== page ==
And so I finally come to the end of my meal reports from our trip to Madison in August. I know it will be hard for you all to face the coming weekends without the succour of these brief reviews but somehow you will have to manage.
As I’ve noted in my other reports, we experienced variable weather in our three days in Madison, ranging from the sunny and extremely hot to the extremely rainy. Somehow, this only impacted one of our meals (we ate breakfasts in our hotel room). We managed outdoor dinner on the first night (at Strings Ramen), outdoor lunch and dinner on the second day (at Bandung and Ian’s Pizza) and lunch on the third day (at Settle Down) but there was no hope of eating out on the third evening. The rain was torrential and it was unrelenting. As we were unwilling to eat in with an unvaccinated child in tow it had to be takeout then. How did it end up being sushi and what was it like? Read on. Continue reading
My last dine-in meal before the pandemic closures first hit Minnesota in March 2020 was eaten at the sushi bar at Sakura in St. Paul. That meal surprised me by being completely decent—my history with sushi in the Twin Cities, you see, has been less than inspiring (see my accounts of meals at places like Kado no Mise, Sushi Fix and Origami which have all been or are local critical darlings). It wasn’t the case that I found the sushi at Sakura to be of a very high quality but that it was all fine! Fine is good. At the time a number of people told me I needed to also get to Saji-Ya. And then the plague intervened. A year and a half later, I’ve finally made it there. We had a family dinner on their patio last Saturday and once again the experience was far better than I’d feared it would be. I know this sounds like damning with very faint praise but we enjoyed the meal on the whole. Continue reading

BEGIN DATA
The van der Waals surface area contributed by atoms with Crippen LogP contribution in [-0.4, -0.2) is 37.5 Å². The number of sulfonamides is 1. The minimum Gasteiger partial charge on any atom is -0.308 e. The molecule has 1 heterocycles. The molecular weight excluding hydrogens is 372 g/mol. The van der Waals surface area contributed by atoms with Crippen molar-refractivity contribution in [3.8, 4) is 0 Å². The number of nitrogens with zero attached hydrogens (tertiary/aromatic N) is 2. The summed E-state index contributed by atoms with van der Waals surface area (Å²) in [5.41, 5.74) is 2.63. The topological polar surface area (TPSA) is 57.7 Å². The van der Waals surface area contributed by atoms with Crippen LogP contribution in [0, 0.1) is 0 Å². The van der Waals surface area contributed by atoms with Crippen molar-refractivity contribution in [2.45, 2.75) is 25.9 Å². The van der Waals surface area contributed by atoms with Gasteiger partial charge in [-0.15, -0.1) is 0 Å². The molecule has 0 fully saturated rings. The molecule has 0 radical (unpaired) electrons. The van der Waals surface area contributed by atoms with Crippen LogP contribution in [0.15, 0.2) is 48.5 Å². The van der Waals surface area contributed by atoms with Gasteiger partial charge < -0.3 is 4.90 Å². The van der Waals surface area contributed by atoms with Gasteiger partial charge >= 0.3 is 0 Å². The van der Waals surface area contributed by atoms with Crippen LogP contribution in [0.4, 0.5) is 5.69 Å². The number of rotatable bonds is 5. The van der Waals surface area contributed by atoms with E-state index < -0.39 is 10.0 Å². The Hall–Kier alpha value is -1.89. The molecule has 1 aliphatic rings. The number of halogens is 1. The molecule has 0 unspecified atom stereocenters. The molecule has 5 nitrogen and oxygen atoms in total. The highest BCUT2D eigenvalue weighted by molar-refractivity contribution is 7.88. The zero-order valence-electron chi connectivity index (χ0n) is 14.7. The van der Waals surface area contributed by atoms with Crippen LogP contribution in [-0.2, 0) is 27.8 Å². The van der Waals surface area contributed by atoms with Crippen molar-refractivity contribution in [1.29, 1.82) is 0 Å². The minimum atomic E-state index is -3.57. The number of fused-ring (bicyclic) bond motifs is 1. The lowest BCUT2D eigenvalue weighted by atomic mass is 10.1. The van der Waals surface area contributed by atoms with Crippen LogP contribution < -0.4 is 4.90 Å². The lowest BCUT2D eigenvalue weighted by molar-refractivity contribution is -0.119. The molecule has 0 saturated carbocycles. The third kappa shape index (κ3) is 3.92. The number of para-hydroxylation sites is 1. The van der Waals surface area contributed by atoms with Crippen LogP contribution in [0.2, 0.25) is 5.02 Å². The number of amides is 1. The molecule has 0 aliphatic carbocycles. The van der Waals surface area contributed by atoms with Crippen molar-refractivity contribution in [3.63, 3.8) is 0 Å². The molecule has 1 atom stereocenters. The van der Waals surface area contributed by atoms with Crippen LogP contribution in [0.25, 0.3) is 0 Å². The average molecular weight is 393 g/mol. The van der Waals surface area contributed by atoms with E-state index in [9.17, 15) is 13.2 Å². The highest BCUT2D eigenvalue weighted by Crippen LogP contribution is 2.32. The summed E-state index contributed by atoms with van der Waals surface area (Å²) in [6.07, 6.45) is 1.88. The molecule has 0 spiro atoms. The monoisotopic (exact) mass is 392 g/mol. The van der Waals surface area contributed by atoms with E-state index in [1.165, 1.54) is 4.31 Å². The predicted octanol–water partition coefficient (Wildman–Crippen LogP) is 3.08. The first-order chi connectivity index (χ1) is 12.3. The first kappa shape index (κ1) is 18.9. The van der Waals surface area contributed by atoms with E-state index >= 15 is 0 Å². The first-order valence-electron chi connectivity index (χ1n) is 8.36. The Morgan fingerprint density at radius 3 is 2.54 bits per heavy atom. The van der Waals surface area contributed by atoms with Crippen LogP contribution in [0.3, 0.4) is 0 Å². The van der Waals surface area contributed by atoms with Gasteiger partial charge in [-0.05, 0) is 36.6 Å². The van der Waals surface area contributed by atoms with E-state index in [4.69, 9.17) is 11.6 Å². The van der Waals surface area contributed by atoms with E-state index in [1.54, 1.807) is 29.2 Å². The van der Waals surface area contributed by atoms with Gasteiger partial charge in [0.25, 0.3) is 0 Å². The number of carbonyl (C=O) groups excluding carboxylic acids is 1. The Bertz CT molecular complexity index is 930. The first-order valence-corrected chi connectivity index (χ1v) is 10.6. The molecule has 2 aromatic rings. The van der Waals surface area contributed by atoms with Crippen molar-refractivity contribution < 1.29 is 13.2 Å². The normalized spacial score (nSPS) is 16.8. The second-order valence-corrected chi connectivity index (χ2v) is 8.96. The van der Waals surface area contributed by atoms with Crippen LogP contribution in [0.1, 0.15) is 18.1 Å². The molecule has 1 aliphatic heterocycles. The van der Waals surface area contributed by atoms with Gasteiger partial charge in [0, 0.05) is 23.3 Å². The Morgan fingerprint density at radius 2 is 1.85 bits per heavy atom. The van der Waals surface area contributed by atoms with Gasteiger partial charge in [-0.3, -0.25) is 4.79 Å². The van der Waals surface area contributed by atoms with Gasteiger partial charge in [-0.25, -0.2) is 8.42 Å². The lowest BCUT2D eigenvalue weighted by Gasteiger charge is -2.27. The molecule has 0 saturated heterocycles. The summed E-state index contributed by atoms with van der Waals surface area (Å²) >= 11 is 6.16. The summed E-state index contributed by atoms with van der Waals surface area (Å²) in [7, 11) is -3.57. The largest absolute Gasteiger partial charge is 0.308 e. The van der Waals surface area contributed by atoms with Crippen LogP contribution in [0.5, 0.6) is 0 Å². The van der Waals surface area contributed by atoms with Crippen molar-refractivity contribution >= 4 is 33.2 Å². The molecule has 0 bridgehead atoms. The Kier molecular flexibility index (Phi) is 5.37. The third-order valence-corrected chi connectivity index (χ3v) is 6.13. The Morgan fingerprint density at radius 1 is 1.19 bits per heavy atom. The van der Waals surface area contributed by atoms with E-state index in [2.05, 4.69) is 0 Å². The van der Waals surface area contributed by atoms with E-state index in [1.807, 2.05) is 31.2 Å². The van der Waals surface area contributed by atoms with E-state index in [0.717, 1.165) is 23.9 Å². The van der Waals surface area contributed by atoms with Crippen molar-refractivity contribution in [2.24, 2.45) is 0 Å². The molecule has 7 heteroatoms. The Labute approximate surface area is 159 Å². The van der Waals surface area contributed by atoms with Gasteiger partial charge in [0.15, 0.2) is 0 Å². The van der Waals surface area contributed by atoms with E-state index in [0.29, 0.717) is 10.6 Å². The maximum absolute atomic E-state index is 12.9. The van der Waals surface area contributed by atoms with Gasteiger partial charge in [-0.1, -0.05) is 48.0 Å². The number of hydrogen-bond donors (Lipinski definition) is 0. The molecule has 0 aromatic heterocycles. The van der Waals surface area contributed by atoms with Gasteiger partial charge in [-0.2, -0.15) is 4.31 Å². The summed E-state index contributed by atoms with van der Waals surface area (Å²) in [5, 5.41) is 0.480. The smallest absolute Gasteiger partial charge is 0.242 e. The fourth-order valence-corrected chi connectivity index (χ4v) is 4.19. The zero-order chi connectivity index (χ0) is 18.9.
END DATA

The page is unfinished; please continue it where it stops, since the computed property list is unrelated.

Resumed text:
Here begins my series of reports on our meals in Madison a few weeks ago.
As I said last week, our trip to Madison was in many ways an inverse of our trip to Kansas City in July. The earlier trip was centered on the eating of barbecue and we didn’t find Kansas City to be so very compelling as a family destination beyond that. Madison on the other hand didn’t hold very particular food significance for us but there was a lot of outdoor stuff for us to do or there would have been (even more) if not for the weather. However, armed with recommendations from friends who know the city very well and some people who’ve lived there a while, we ate quite well anyway. That said, the list of places we ate at might possibly strike some people as surprising and perhaps not in line with what comes to mind when you think of food in Wisconsin. For example, our first meal there—a few hours after arrival—comprised ramen, at Strings Ramen, a hop, skip and a jump from our hotel. Continue reading
It’s hard to talk about positive things coming out of the last few months, especially in the context of the restaurant industry. As you all know, restaurants have been hit very hard by the (necessary) restrictions on dining-in and it remains an open question as to how many of them will make it to whenever it is we return to whatever normal will be when this is over, or at least when this is better.. We’ve managed to eat well so far via takeout and support many of our favourite places in this difficult time. The only new thing we’ve encountered was Doug Flicker’s foray into ramen via “take home and prepare” kits back in May. I previously reported on our very first Bull’s Horn ramen experience right after that first week in May. We got another set of kits the following week but then the ramen thing went on hiatus for a while. It’s now back again. Takeout ramen kits are available every day they’re open and since they’re now also open for dining-in on their parking lot patio they also have special ramens available on Wednesday’s only for people eating on the patio. I can report that no matter which way you go, the ramen will be excellent. Continue reading